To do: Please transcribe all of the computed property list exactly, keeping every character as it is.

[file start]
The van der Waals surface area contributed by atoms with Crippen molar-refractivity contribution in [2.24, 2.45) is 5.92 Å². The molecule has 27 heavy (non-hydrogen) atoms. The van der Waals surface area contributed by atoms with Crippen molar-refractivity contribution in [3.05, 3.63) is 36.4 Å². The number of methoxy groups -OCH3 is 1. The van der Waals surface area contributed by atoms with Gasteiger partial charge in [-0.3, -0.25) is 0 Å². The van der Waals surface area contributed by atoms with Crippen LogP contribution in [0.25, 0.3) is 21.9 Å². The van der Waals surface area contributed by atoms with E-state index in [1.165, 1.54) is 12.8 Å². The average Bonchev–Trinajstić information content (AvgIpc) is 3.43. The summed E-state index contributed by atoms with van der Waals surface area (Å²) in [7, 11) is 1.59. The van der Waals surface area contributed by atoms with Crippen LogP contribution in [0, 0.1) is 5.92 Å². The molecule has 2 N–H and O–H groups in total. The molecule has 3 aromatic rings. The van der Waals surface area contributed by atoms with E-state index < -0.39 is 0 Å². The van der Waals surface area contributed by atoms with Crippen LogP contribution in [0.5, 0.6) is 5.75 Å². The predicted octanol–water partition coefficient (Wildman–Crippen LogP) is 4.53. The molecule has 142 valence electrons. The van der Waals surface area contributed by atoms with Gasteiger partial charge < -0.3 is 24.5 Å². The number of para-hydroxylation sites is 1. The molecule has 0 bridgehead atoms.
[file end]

The van der Waals surface area contributed by atoms with Crippen molar-refractivity contribution in [2.24, 2.45) is 5.92 Å². The molecule has 27 heavy (non-hydrogen) atoms. The van der Waals surface area contributed by atoms with Crippen molar-refractivity contribution in [3.05, 3.63) is 36.4 Å². The number of methoxy groups -OCH3 is 1. The van der Waals surface area contributed by atoms with Gasteiger partial charge in [-0.3, -0.25) is 0 Å². The van der Waals surface area contributed by atoms with Crippen LogP contribution in [0.25, 0.3) is 21.9 Å². The van der Waals surface area contributed by atoms with E-state index in [1.165, 1.54) is 12.8 Å². The average Bonchev–Trinajstić information content (AvgIpc) is 3.43. The summed E-state index contributed by atoms with van der Waals surface area (Å²) in [7, 11) is 1.59. The van der Waals surface area contributed by atoms with Crippen LogP contribution in [0, 0.1) is 5.92 Å². The molecule has 2 N–H and O–H groups in total. The molecule has 3 aromatic rings. The van der Waals surface area contributed by atoms with E-state index < -0.39 is 0 Å². The van der Waals surface area contributed by atoms with Crippen LogP contribution in [0.5, 0.6) is 5.75 Å². The predicted octanol–water partition coefficient (Wildman–Crippen LogP) is 4.53. The molecule has 142 valence electrons. The van der Waals surface area contributed by atoms with Gasteiger partial charge < -0.3 is 24.5 Å². The number of para-hydroxylation sites is 1. The molecule has 0 bridgehead atoms.